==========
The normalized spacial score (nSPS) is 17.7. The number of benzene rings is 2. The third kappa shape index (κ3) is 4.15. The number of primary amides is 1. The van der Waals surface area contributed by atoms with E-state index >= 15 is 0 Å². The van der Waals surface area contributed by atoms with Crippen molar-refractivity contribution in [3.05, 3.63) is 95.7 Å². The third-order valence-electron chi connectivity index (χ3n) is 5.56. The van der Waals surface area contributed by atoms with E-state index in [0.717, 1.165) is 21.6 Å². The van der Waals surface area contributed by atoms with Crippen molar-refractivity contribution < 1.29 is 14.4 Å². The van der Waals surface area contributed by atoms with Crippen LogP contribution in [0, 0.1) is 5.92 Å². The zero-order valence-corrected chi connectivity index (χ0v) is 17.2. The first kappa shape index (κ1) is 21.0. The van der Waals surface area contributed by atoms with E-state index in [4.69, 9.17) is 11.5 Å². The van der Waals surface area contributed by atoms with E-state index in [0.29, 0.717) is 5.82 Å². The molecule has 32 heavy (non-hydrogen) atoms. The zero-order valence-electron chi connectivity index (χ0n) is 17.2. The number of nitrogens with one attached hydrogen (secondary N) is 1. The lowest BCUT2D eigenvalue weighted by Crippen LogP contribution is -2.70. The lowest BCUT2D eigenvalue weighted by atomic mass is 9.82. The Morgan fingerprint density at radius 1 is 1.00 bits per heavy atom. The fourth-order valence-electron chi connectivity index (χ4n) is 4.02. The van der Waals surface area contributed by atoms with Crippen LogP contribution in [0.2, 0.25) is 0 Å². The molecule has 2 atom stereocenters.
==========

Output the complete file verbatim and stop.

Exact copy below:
The normalized spacial score (nSPS) is 17.7. The number of benzene rings is 2. The third kappa shape index (κ3) is 4.15. The number of primary amides is 1. The van der Waals surface area contributed by atoms with E-state index >= 15 is 0 Å². The van der Waals surface area contributed by atoms with Crippen molar-refractivity contribution in [3.05, 3.63) is 95.7 Å². The third-order valence-electron chi connectivity index (χ3n) is 5.56. The van der Waals surface area contributed by atoms with E-state index in [0.717, 1.165) is 21.6 Å². The van der Waals surface area contributed by atoms with Crippen molar-refractivity contribution < 1.29 is 14.4 Å². The van der Waals surface area contributed by atoms with Crippen LogP contribution in [0, 0.1) is 5.92 Å². The zero-order valence-corrected chi connectivity index (χ0v) is 17.2. The first kappa shape index (κ1) is 21.0. The van der Waals surface area contributed by atoms with E-state index in [4.69, 9.17) is 11.5 Å². The van der Waals surface area contributed by atoms with E-state index in [0.29, 0.717) is 5.82 Å². The molecule has 32 heavy (non-hydrogen) atoms. The zero-order valence-electron chi connectivity index (χ0n) is 17.2. The number of nitrogens with one attached hydrogen (secondary N) is 1. The lowest BCUT2D eigenvalue weighted by Crippen LogP contribution is -2.70. The lowest BCUT2D eigenvalue weighted by atomic mass is 9.82. The Morgan fingerprint density at radius 1 is 1.00 bits per heavy atom. The fourth-order valence-electron chi connectivity index (χ4n) is 4.02. The van der Waals surface area contributed by atoms with Crippen LogP contribution in [0.2, 0.25) is 0 Å². The molecule has 2 atom stereocenters.